Printed Matter’s NY Art Book Fair is a wildly popular event and it is just one of more than 40 artist’s book fairs that take place around the world every year.1 “When we began the fair [in 2006],” then-director AA Bronson explains, “we were highly aware of representing all the various forms of art publishing in the field: mainstream publishers, academic presses, art distribution companies, art magazines, small independent publishing companies.”2 In its first years, the fair had 70 exhibitors and some 3,000 visitors; by 2014 participation had ballooned to 350 exhibitors and more than 35,000 visitors.3 Despite the rise of online publications, blogs and PDF distribution options, artists and publishers continue to produce printed books, particularly zines (DIY publications cheaply made in multiple, usually by photocopier) and print-on-demand publications; art book fairs continue to display them, and visitors continue to buy them. Recently, a number of museum exhibitions have given critical attention to this phenomenon, its history and present, as do three important new books out this year— NO-ISBN: on self-publishing, The Newsstand and Seth Siegelaub: Beyond Conceptual Art.
NO-ISBN is a small but dense volume that traces the history of printed books and pamphlets from Gutenberg to the current self-publishing boom. Arriving sealed in a printed blue wrapper, the book cannot be thumbed through without a reader’s first ripping open the wrapper and being immediately forced into tactile engagement with disposable materials and the idea of the book’s status as an object. (The cover repeats the design of the paper wrapper but with trompe l’œil wear and tear.) Edited by sculptor and installation artist Bernhard Cella, media theorist Leo Findeisen and art historian Agnes Blaha, the book includes an illustrated catalogue of artists’ books and zines as well as essays by artists and theorists, including Sylvie Boulanger, Gilbert & George and Kenneth Goldsmith. Woven through these is a conversation between editors Cella and Findeisen that discusses the origins of the “No-ISBN” project in Cella’s Salon für Kunstbuch—a space founded in Vienna in 2007 for the consideration of books and book culture more generally.4 “I noticed,” Cella says, “that hidden in the mass of artists’ books is a subgroup of sorts; an amazing amount are published without an ISBN.”5 These include punk zines such as Raymond Pettibon’s Cars, TV, Rockets, H-Bomb—you name it (1985); somber books like Andrew Blackley’s 2008 Nuit und Niebla, which is built from online translations of the closing lines of Alain Resnais’ 1955 Holocaust documentary Night and Fog; as well as design-oriented projects such as Scott Massey’s freemag zines subtitled, “A mixed up Zine about nothing at all” (2008 and 2009).6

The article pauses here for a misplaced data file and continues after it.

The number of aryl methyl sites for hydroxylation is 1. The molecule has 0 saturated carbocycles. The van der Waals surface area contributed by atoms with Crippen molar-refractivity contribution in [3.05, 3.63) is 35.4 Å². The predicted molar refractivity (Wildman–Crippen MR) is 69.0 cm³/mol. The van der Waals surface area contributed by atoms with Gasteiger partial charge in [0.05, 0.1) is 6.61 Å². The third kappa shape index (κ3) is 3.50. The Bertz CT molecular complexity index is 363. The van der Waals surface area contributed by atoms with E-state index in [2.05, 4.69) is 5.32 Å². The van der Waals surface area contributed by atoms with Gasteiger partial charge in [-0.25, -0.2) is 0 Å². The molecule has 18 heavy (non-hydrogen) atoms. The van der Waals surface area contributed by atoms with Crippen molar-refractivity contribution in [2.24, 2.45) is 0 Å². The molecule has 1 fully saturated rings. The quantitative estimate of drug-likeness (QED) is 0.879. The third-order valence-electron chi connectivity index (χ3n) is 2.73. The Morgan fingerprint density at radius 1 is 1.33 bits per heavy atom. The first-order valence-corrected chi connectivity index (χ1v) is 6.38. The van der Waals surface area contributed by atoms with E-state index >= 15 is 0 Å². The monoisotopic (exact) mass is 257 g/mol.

- Bernhard Cella and Moritz Küng, “Actually it is quite simple: A book is a book. Artists are people and people make books,” in NO-ISBN: on self-publishing (Cologne: Walther König, 2016), 209.
- AA Bronson, “On the community and politics of Self-Publishing,” in The Newsstand (New York: Skira Rizzoli, 2016), 51. To preserve this breadth, Max Schumann, Printed Matter’s current director, supplemented the standard fee-paying fair booths with a “Friendly Fire” section where exhibitor tables are free.
- Gabrielle Cram, “NO-ISBN—The An-Archive as Subject,” in NO-ISBN, 259–260; Leo Findeisen and Bernhard Cella, “…more real than art—The Art of Assembling,” in NO-ISBN, 82–3.
- Ibid., Findeisen and Cella, 82.
- Register of books in NO-ISBN collection, in NO-ISBN, 11, 27, 24.